1

I understand the definition of >>= in term of join

xs >>= f = join (fmap f xs)

which also tells us that fmap + join yields >>=

I was wondering if for the List monad it's possible to define without join, as we do for example for Maybe:

>>= m f = case m of
    Nothing -> Nothing
    Just x  -> f x
6

Sure. The actual definition in GHC/Base.hs is in terms of the equivalent list comprehension:

instance Monad []  where
    xs >>= f             = [y | x <- xs, y <- f x]

Alternatively, you could try the following method of working it out from scratch from the type:

(>>=) :: [a] -> (a -> [b]) -> [b]

We need to handle two cases:

[] >>= f = ???
(x:xs) >>= f = ???

The first is easy. We have no elements of type a, so we can't apply f. The only thing we can do is return an empty list:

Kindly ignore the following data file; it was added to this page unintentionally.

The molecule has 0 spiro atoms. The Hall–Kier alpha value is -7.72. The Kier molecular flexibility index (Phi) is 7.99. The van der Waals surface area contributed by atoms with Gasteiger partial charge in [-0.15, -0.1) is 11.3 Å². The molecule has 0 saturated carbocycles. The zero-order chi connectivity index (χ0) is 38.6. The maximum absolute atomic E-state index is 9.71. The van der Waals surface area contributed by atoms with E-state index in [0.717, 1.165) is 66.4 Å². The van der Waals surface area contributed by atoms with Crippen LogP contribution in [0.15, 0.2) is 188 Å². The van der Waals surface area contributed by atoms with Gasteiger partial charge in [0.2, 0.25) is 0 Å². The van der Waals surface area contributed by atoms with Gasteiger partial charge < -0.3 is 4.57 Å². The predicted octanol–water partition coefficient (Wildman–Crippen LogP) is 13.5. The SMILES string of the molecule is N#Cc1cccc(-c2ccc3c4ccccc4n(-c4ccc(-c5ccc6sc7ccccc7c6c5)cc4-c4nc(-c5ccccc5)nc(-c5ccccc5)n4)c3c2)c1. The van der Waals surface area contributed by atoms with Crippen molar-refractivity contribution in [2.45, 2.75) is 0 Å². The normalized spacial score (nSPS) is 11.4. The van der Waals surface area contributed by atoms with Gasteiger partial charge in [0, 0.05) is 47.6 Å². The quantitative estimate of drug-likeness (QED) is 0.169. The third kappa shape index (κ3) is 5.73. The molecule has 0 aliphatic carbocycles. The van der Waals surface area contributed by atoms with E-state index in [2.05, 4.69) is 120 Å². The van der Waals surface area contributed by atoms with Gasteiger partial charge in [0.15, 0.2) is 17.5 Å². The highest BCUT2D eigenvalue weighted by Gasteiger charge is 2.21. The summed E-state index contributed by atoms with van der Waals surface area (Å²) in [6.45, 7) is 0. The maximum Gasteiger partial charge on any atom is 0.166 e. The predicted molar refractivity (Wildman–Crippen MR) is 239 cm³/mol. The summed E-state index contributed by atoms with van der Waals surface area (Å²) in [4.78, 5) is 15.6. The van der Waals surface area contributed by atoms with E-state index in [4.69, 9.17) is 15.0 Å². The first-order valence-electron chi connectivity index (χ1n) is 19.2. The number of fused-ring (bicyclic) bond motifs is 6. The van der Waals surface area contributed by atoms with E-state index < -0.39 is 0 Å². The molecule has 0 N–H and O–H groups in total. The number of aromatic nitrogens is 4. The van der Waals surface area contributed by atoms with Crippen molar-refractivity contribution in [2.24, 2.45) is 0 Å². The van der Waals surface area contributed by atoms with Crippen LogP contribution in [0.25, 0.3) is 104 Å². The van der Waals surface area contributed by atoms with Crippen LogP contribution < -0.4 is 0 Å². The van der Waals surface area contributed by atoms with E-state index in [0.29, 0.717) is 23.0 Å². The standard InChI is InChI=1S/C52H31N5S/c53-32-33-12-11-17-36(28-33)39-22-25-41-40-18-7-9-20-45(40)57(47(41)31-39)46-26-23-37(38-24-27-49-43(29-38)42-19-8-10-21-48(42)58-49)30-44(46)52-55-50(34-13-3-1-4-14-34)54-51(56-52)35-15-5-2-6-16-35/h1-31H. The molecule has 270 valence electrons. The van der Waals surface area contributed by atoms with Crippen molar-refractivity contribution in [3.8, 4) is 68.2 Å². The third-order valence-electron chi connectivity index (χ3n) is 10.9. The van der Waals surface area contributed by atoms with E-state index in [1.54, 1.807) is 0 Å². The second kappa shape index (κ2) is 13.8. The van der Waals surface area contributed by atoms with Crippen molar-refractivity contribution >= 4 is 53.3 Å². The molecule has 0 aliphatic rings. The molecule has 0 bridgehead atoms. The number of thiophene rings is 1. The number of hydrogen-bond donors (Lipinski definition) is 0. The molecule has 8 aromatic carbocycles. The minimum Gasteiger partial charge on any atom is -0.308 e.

[] >>= f = []

For the second, x is a value of type a, so we can apply f giving us a value of f x of type [b]. That's the beginning of our list, and we can concatenate it with the rest of the list generated by a recursive call:

(x:xs) >>= f = f x ++ (xs >>= f)
  • and that is exactly as it was given in the Reasoned Schemer! (only, in Scheme; without ever mentioning the "M" word). They even had two different "binds" there. – Will Ness Feb 18 '18 at 1:56

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